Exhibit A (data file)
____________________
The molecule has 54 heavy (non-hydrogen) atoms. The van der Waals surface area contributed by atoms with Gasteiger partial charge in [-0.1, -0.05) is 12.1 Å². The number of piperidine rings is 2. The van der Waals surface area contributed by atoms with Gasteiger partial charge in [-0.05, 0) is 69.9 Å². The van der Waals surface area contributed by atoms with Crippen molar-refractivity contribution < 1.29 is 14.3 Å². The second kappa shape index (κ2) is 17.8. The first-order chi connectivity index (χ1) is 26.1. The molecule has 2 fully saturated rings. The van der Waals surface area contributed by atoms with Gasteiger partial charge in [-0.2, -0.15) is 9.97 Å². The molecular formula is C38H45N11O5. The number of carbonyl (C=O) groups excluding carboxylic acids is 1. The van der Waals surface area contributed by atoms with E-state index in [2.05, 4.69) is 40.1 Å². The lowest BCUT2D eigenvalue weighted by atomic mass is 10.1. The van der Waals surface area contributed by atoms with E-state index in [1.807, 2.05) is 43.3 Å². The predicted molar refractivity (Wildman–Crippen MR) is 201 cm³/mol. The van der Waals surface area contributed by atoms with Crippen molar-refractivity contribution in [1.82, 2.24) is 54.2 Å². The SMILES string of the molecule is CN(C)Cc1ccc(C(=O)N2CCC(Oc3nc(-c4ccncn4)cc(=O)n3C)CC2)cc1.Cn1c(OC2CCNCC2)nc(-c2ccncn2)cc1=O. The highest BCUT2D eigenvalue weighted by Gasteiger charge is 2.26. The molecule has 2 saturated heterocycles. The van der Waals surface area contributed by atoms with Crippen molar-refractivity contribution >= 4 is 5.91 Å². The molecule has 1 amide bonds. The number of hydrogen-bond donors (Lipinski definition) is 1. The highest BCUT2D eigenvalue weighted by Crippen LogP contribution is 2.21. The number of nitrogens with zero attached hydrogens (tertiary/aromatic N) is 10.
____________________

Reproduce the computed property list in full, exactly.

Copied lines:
The molecule has 54 heavy (non-hydrogen) atoms. The van der Waals surface area contributed by atoms with Gasteiger partial charge in [-0.1, -0.05) is 12.1 Å². The number of piperidine rings is 2. The van der Waals surface area contributed by atoms with Gasteiger partial charge in [-0.05, 0) is 69.9 Å². The van der Waals surface area contributed by atoms with Crippen molar-refractivity contribution < 1.29 is 14.3 Å². The second kappa shape index (κ2) is 17.8. The first-order chi connectivity index (χ1) is 26.1. The molecule has 2 fully saturated rings. The van der Waals surface area contributed by atoms with Gasteiger partial charge in [-0.2, -0.15) is 9.97 Å². The molecular formula is C38H45N11O5. The number of carbonyl (C=O) groups excluding carboxylic acids is 1. The van der Waals surface area contributed by atoms with E-state index in [2.05, 4.69) is 40.1 Å². The lowest BCUT2D eigenvalue weighted by atomic mass is 10.1. The van der Waals surface area contributed by atoms with E-state index in [1.807, 2.05) is 43.3 Å². The predicted molar refractivity (Wildman–Crippen MR) is 201 cm³/mol. The van der Waals surface area contributed by atoms with Crippen molar-refractivity contribution in [1.82, 2.24) is 54.2 Å². The SMILES string of the molecule is CN(C)Cc1ccc(C(=O)N2CCC(Oc3nc(-c4ccncn4)cc(=O)n3C)CC2)cc1.Cn1c(OC2CCNCC2)nc(-c2ccncn2)cc1=O. The highest BCUT2D eigenvalue weighted by Gasteiger charge is 2.26. The molecule has 2 saturated heterocycles. The van der Waals surface area contributed by atoms with Crippen molar-refractivity contribution >= 4 is 5.91 Å². The molecule has 1 amide bonds. The number of hydrogen-bond donors (Lipinski definition) is 1. The highest BCUT2D eigenvalue weighted by Crippen LogP contribution is 2.21. The number of nitrogens with zero attached hydrogens (tertiary/aromatic N) is 10.